Born into the Chihenne band during the late 1840's, Lozen was a skilled warrior and a prophet. According to legends, she was able to use her powers (Diya) and (Inda-ce-ho-ndi = "Enemies-Against-Power") in battle to learn the movements of the enemy.
Victorio is quoted to have said that "Lozen is my right hand... strong as a man, braver than most, and cunning in strategy. Lozen is a shield to her people."
"Lozen began fighting Mexican soldiers and scalp hunters, eternal enemies of her band, when she came of age in the 1840s...", writes Aleshire. "After the Americans arrived in 1848 to lay claim to her homeland, she battled them as well."
Dahteste, her fellow female warrior, also fought in some of these battles.
As the band fled American forces, Lozen inspired women and children, frozen in fear, to cross the surging Rio Grande. "I saw a magnificent woman on a beautiful horse—Lozen, sister of Victorio. Lozen the woman warrior!", remembers James Kaywaykla, a child at the time, riding behind his grandmother. "High above her head she held her rifle. There was a glitter as her right foot lifted and struck the shoulder of her horse. He reared, then plunged into the torrent. She turned his head upstream, and he began swimming."
Immediately, the other women and the children followed her into the torrent. When they reached the far bank of the river, cold and wet but alive, Lozen came to Kaywaykla’s grandmother. "You take charge, now", she said. "I must return to the warriors", who stood between their women and children and the onrushing cavalry. Lozen drove her horse back across the wild river and returned to her comrades.
According to Kaywaykla, "She could ride, shoot, and fight like a man, and I think she had more ability in planning military strategy than did Victorio." He also remembers Victorio saying, "I depend upon Lozen as I do Nana" (the aging patriarch of the band).
Late in Victorio’s campaign, Lozen left the band to escort a new mother and her newborn infant across the Chihuahuan Desert from Mexico to the Mescalero Apache Reservation, away from the hardships of the trail.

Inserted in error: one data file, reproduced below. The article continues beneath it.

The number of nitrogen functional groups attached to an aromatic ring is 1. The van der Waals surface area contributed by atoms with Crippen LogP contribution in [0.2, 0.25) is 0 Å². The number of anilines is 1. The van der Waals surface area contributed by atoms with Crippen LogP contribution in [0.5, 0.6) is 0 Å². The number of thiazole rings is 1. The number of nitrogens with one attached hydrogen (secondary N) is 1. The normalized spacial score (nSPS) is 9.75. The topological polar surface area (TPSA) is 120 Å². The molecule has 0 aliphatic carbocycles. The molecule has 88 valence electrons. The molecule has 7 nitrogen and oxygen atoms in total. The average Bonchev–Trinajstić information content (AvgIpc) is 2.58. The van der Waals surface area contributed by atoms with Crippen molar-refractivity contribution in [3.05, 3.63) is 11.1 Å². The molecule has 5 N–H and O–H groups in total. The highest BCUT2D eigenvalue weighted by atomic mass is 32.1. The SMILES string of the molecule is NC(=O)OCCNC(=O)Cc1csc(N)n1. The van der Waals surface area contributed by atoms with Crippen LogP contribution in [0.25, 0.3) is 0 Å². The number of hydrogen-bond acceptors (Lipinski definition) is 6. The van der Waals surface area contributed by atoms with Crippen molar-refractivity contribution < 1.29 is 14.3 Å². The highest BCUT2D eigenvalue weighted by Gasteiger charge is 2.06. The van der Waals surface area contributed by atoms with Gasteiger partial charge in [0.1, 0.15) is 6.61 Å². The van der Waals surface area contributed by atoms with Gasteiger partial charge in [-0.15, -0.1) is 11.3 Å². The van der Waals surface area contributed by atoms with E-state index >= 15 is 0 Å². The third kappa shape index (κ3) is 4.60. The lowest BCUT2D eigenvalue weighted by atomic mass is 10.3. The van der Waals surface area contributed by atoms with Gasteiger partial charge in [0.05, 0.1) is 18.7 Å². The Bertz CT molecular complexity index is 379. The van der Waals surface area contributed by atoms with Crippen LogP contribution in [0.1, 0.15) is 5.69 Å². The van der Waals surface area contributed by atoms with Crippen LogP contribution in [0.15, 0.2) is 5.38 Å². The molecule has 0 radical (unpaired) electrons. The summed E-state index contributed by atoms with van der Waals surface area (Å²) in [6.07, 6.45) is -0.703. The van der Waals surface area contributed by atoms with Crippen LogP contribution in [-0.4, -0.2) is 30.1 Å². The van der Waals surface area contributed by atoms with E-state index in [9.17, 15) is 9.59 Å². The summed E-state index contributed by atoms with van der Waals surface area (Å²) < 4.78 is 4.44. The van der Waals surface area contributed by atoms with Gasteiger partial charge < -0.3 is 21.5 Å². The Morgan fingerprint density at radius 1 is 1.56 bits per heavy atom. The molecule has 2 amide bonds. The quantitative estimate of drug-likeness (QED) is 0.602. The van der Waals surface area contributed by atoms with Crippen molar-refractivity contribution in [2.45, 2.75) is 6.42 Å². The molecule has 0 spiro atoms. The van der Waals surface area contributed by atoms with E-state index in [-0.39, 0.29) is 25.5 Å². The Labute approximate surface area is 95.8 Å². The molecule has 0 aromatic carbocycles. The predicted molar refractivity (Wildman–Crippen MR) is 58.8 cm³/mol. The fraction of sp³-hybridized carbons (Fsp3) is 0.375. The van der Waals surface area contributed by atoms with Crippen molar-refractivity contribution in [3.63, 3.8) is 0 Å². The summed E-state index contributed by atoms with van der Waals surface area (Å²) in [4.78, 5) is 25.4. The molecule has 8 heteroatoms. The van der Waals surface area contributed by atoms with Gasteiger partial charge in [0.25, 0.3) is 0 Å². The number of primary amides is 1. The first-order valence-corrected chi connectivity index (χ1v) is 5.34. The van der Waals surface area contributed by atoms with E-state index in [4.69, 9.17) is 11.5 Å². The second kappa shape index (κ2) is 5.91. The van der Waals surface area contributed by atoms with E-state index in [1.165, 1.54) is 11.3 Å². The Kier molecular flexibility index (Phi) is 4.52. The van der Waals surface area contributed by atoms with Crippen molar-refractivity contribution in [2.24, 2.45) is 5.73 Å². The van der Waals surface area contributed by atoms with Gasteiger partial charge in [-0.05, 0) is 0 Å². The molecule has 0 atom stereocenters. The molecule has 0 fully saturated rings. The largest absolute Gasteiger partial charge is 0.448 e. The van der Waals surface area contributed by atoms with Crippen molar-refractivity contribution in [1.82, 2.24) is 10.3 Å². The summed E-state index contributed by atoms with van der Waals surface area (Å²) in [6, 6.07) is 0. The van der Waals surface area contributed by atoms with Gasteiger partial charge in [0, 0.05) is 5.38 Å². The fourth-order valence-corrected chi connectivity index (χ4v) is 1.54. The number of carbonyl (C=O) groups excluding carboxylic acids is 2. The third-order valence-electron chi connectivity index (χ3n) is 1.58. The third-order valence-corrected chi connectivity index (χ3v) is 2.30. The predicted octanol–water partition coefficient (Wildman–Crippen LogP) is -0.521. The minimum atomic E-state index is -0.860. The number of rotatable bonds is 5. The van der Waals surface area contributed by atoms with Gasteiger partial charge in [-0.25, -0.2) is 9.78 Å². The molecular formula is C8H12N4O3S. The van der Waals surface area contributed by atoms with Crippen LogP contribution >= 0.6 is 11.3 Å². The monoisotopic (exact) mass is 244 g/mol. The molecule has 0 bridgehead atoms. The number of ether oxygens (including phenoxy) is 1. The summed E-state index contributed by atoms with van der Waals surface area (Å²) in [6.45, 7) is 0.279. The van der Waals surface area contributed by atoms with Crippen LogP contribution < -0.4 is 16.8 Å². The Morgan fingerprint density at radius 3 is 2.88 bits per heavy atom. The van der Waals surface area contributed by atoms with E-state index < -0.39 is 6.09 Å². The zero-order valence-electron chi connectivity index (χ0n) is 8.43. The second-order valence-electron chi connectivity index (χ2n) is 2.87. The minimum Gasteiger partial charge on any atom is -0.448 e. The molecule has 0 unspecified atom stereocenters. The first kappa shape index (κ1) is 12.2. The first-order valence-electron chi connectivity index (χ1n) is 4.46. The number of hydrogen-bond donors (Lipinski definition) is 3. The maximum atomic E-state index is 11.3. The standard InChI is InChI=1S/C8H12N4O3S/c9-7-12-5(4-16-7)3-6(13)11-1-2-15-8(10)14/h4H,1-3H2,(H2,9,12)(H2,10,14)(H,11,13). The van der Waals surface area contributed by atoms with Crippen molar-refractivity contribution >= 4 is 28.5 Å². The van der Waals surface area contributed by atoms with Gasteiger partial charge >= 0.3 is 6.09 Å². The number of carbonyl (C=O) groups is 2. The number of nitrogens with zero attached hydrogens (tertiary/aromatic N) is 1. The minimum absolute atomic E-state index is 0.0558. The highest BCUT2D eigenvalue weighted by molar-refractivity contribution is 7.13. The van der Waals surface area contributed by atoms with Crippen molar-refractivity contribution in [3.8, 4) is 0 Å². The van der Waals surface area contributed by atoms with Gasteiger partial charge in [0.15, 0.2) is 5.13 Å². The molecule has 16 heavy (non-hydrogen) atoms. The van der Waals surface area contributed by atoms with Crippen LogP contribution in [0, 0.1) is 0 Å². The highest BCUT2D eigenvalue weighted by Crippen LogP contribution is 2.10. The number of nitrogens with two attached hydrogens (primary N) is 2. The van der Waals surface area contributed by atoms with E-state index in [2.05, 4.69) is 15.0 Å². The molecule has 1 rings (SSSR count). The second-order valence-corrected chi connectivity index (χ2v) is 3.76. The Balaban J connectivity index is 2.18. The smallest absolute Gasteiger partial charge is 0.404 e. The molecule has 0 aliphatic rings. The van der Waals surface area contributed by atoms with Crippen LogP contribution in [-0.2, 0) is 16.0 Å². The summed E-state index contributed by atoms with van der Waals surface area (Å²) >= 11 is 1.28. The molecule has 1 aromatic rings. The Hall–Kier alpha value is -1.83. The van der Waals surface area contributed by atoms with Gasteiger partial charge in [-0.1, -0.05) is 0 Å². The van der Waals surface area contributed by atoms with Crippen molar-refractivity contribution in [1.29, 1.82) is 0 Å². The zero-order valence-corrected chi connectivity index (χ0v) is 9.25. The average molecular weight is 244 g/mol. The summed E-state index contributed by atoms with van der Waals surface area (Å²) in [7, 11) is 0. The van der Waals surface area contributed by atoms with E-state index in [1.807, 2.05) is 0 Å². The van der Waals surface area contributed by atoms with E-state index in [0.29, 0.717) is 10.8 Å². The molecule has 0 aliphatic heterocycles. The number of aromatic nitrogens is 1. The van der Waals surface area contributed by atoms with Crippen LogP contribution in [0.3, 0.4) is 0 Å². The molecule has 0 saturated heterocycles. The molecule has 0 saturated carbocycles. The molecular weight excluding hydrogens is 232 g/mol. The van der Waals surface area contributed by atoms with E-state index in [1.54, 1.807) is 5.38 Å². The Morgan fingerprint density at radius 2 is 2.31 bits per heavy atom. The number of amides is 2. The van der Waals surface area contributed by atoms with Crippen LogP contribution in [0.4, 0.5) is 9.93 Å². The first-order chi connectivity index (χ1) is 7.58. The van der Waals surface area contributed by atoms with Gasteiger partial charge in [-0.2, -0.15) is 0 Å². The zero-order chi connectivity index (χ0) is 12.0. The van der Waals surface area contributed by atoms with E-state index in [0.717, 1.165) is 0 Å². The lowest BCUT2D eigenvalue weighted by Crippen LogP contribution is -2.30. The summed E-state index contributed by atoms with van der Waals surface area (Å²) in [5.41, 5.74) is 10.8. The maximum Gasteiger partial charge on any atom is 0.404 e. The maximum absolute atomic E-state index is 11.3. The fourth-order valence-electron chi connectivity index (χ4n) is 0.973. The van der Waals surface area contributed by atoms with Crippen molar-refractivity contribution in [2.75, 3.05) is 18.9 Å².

Equipped with only a rifle, a cartridge belt, a knife, and a three-day supply of food, she set out with the mother and child on a perilous journey through territory occupied by Mexican and U.S. Cavalry forces. En route, afraid that a gunshot would betray their presence, she used her knife to kill a longhorn, butchering it for the meat.
She stole a Mexican cavalry horse for the new mother, escaping through a volley of gunfire. She then stole a vaquero’s horse for herself, disappearing before he could give chase. She also acquired a soldier’s saddle, rifle, ammunition, blanket and canteen, and even his shirt. Finally, she delivered her charges to the reservation.
There, she learned that Mexican and Tarahumara Indian forces under Mexican commander Joaquin Terrazas had ambushed Victorio and his band at Tres Castillos, three stony hills in northeastern Chihuahua.
According to Stephen H. Lekson in his monogram Nana's Raid: Apache Warfare in Southern New Mexico, 1881, Terrazas, on October 15, 1880, "surprised the Apaches, and in the boulders of Tres Castillos, Victorio’s warriors fought their last fight. Apache tradition holds that Victorio fell on his own knife rather than die at the hands of the Mexicans. Almost all the warriors at Tres Castillos were killed, and many women died fighting; the older people were shot, while almost one hundred young women and children were taken for slaves. Only a few escaped."
Lozen also fought beside Geronimo after his breakout from the San Carlos reservation in 1885, in the last campaign of the Apache wars. With the band pursued relentlessly, she used her power to locate their enemies--the U.S. and Mexican cavalries. According to Alexander B. Adams in his book Geronimo, "she would stand with her arms outstretched, chant a prayer to Ussen, the Apaches’ supreme deity, and slowly turn around." Lozen's prayer is translated in Eve Ball's book In the Days of Victorio:
"By the sensation she felt in her arms, she could tell where the enemy was and how many they numbered", Adams writes.
Like many other imprisoned Apache warriors, she died in confinement of tuberculosis sometime after 1887. Nevertheless, her life was noted as a validation of the respected place women held among the Apaches.